Eric Davis considers the possibility of manipulating the gravitational field. (The physical possibility, remember; we are constantly reminded throughout the book that engineering is a different game.) It appears that there are a large number of different techniques being considered for achieving this manipulation and creating antigravity. If this were simply a numbers game, one of these would be bound to work! Unfortunately, nature is not that kind to us.

Millis reminds us of some mechnical “antigravity” devices that have been proposed over the years. You may have seen such systems which are generally composed of gyroscopes on rods which are swung about in various fashions. If you’ve played with a decent sized gyro for a while, you’ll appreciate how easy it is to convince yourself that an antigravity drive can’t be too hard to build. It really does feel like there’s some strange force which could be exploited here. Alas, gyros do not violate Newton’s laws. In fact, we can explain how they work by using Newton. Millis takes us through a variety of such devices and explains why they don’t actually do what the inventors think they are doing. Lest you worry that null chapters are a waste of space, the point here is to show the kinds of errors that are easy to fall into, and how to avoid these traps.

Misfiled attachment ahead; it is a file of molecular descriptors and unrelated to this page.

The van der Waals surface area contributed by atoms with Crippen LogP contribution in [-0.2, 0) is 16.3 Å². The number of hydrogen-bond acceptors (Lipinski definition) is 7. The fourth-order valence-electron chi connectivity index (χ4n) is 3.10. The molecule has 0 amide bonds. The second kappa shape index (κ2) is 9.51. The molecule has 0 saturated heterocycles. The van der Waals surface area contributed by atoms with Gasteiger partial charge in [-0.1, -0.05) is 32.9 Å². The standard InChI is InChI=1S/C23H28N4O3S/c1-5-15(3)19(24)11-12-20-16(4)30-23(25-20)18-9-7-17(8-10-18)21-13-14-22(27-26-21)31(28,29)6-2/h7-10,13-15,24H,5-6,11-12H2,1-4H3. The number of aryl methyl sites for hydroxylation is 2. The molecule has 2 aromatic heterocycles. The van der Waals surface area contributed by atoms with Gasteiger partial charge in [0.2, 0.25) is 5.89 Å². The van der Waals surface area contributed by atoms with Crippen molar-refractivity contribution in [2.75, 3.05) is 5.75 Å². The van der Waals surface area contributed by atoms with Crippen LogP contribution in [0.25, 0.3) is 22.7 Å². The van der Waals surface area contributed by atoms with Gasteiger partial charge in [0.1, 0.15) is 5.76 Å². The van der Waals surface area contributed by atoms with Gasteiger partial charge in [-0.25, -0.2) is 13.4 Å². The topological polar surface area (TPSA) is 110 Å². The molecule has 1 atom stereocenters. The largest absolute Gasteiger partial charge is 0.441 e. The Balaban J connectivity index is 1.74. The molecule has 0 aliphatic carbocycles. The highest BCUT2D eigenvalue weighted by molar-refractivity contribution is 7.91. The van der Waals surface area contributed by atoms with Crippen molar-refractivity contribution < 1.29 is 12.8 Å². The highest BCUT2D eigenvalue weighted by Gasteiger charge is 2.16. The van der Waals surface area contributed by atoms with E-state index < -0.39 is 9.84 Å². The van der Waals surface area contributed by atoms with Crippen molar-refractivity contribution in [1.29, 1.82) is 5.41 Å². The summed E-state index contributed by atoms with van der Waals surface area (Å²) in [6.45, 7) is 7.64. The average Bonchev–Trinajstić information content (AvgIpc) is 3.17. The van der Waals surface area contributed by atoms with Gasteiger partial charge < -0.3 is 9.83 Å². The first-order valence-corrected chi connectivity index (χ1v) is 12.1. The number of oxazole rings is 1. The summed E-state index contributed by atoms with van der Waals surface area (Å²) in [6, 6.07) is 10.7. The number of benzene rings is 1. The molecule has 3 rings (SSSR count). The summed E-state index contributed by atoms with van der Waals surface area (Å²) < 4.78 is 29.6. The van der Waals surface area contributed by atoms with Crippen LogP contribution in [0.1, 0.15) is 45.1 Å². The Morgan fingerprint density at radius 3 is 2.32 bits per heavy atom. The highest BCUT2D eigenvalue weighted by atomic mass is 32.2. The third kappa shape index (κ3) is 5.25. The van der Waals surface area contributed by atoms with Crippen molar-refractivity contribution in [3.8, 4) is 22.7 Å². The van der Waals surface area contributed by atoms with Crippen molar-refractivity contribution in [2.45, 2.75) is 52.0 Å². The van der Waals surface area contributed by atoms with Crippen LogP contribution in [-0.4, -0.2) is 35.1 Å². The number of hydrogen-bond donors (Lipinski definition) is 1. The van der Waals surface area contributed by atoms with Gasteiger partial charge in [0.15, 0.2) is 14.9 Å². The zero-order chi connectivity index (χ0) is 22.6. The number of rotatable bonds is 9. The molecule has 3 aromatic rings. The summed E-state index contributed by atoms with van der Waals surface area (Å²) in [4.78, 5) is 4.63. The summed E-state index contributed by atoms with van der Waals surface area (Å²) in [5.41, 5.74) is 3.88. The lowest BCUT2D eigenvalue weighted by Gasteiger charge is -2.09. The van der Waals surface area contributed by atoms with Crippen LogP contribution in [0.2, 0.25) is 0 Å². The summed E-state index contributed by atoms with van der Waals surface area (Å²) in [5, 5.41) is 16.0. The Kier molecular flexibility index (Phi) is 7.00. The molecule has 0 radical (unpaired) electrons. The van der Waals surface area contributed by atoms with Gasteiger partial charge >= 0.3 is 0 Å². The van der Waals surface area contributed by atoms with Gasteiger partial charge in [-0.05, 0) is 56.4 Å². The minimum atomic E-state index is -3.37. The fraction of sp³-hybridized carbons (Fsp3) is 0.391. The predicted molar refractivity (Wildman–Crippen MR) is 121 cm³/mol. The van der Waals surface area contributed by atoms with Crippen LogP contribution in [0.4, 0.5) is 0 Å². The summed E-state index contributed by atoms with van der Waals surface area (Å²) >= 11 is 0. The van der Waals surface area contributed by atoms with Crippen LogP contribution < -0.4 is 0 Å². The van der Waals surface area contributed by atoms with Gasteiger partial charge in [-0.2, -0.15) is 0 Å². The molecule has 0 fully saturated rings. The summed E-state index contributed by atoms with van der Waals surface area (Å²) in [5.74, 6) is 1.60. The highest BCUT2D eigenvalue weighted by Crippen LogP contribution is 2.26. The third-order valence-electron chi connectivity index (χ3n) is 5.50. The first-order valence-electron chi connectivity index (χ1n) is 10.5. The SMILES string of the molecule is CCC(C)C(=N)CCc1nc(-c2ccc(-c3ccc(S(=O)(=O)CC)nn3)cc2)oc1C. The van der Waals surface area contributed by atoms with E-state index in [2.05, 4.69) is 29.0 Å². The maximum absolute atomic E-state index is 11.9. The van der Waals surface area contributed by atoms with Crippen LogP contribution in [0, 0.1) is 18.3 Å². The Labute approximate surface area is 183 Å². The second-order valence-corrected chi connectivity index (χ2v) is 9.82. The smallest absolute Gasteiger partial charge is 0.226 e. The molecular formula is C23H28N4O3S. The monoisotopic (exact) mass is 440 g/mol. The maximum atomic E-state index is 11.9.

Other chapters provide background of further technologies that have not demonstrated positive results, but continue to be promoted by some as potential propulsion devices. These include Yamishita’s electrogravitational machine, which was supposed to decrease in weight when activated, and the asymmetric capacitor thrusters of Biefeld and Brown.

G. Jordan Maclay’s chapter on Thrusting Against the Quantum Vacuum gives us our first major introduction to the Casimir effect. Maclay explains the theoretical possibility of pushing against the quantum vacuum using vibrating mirrors. Yes, it turns out that the force produced is truly pitiful, but a lot of the techniques in the speculative category are like this. We may yet find ways to increase the thrust by orders of magnitude to make it genuinely useful.

Jean-Luc Cambier introduces Stochastic Electrodynamics, and the idea that we might be able to manipulate intertial mass by manipulating the zero point field.